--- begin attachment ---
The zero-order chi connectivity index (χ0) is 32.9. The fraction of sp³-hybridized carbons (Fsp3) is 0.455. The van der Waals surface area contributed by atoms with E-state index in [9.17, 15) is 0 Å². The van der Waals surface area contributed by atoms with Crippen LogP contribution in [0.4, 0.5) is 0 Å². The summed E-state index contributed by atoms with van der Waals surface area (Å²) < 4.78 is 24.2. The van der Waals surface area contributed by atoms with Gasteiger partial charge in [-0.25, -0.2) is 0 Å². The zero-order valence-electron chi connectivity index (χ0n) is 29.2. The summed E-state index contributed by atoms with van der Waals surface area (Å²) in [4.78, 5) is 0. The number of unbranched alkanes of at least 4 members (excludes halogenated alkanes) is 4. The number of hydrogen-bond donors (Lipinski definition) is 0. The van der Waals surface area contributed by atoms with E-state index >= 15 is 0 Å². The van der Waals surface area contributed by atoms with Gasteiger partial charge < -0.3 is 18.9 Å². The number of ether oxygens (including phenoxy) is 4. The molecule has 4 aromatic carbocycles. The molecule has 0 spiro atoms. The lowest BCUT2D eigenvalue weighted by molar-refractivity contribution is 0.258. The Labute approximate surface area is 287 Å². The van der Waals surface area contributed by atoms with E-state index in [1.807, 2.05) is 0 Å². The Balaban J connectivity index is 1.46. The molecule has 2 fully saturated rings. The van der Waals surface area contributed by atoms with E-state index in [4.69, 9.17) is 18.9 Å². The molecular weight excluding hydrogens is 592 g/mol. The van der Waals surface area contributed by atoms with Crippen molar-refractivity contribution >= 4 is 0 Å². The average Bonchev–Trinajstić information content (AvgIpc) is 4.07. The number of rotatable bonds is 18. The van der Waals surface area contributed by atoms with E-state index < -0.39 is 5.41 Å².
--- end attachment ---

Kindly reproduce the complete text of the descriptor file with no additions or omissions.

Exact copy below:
The zero-order chi connectivity index (χ0) is 32.9. The fraction of sp³-hybridized carbons (Fsp3) is 0.455. The van der Waals surface area contributed by atoms with E-state index in [9.17, 15) is 0 Å². The van der Waals surface area contributed by atoms with Crippen LogP contribution in [0.4, 0.5) is 0 Å². The summed E-state index contributed by atoms with van der Waals surface area (Å²) < 4.78 is 24.2. The van der Waals surface area contributed by atoms with Gasteiger partial charge in [-0.25, -0.2) is 0 Å². The zero-order valence-electron chi connectivity index (χ0n) is 29.2. The summed E-state index contributed by atoms with van der Waals surface area (Å²) in [4.78, 5) is 0. The number of unbranched alkanes of at least 4 members (excludes halogenated alkanes) is 4. The number of hydrogen-bond donors (Lipinski definition) is 0. The van der Waals surface area contributed by atoms with E-state index >= 15 is 0 Å². The van der Waals surface area contributed by atoms with Gasteiger partial charge < -0.3 is 18.9 Å². The number of ether oxygens (including phenoxy) is 4. The molecule has 4 aromatic carbocycles. The molecule has 0 spiro atoms. The lowest BCUT2D eigenvalue weighted by molar-refractivity contribution is 0.258. The Labute approximate surface area is 287 Å². The van der Waals surface area contributed by atoms with E-state index in [1.807, 2.05) is 0 Å². The Balaban J connectivity index is 1.46. The molecule has 2 fully saturated rings. The van der Waals surface area contributed by atoms with E-state index in [4.69, 9.17) is 18.9 Å². The molecular weight excluding hydrogens is 592 g/mol. The van der Waals surface area contributed by atoms with Crippen molar-refractivity contribution >= 4 is 0 Å². The average Bonchev–Trinajstić information content (AvgIpc) is 4.07. The number of rotatable bonds is 18. The van der Waals surface area contributed by atoms with E-state index < -0.39 is 5.41 Å².